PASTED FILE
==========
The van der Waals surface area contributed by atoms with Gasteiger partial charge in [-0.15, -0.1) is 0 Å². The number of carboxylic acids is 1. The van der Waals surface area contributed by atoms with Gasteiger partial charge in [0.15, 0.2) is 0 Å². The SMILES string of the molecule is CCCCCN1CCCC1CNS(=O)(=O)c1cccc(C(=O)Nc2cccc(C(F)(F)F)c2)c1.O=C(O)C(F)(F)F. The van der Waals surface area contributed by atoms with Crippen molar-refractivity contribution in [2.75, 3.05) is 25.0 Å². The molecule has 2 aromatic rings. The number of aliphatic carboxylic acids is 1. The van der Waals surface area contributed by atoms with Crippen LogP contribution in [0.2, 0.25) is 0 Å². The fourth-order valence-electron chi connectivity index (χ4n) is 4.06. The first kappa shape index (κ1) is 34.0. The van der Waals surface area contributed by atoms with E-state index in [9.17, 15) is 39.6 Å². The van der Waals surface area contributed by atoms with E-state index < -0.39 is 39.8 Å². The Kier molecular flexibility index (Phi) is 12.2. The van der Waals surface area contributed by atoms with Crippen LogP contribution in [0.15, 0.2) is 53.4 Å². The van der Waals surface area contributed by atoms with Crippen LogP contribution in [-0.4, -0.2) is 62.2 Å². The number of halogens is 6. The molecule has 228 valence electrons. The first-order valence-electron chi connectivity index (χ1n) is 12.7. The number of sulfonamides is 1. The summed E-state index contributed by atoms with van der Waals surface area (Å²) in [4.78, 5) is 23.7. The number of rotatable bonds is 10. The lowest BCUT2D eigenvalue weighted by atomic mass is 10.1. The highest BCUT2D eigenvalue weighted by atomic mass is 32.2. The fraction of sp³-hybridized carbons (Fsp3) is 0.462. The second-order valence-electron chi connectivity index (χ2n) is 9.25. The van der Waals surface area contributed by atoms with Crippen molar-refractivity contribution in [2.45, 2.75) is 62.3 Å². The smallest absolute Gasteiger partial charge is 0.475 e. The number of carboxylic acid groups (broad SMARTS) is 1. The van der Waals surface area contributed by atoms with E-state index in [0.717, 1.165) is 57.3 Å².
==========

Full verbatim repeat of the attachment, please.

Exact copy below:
The van der Waals surface area contributed by atoms with Gasteiger partial charge in [-0.15, -0.1) is 0 Å². The number of carboxylic acids is 1. The van der Waals surface area contributed by atoms with Gasteiger partial charge in [0.15, 0.2) is 0 Å². The SMILES string of the molecule is CCCCCN1CCCC1CNS(=O)(=O)c1cccc(C(=O)Nc2cccc(C(F)(F)F)c2)c1.O=C(O)C(F)(F)F. The van der Waals surface area contributed by atoms with Crippen molar-refractivity contribution in [2.75, 3.05) is 25.0 Å². The molecule has 2 aromatic rings. The number of aliphatic carboxylic acids is 1. The van der Waals surface area contributed by atoms with Crippen LogP contribution in [0.2, 0.25) is 0 Å². The fourth-order valence-electron chi connectivity index (χ4n) is 4.06. The first kappa shape index (κ1) is 34.0. The van der Waals surface area contributed by atoms with E-state index in [9.17, 15) is 39.6 Å². The van der Waals surface area contributed by atoms with E-state index < -0.39 is 39.8 Å². The Kier molecular flexibility index (Phi) is 12.2. The van der Waals surface area contributed by atoms with Crippen LogP contribution in [0.15, 0.2) is 53.4 Å². The van der Waals surface area contributed by atoms with Crippen LogP contribution in [-0.4, -0.2) is 62.2 Å². The number of halogens is 6. The molecule has 228 valence electrons. The first-order valence-electron chi connectivity index (χ1n) is 12.7. The number of sulfonamides is 1. The summed E-state index contributed by atoms with van der Waals surface area (Å²) in [4.78, 5) is 23.7. The number of rotatable bonds is 10. The lowest BCUT2D eigenvalue weighted by atomic mass is 10.1. The highest BCUT2D eigenvalue weighted by atomic mass is 32.2. The fraction of sp³-hybridized carbons (Fsp3) is 0.462. The second-order valence-electron chi connectivity index (χ2n) is 9.25. The van der Waals surface area contributed by atoms with Crippen molar-refractivity contribution in [2.45, 2.75) is 62.3 Å². The smallest absolute Gasteiger partial charge is 0.475 e. The number of carboxylic acid groups (broad SMARTS) is 1. The van der Waals surface area contributed by atoms with E-state index in [0.717, 1.165) is 57.3 Å².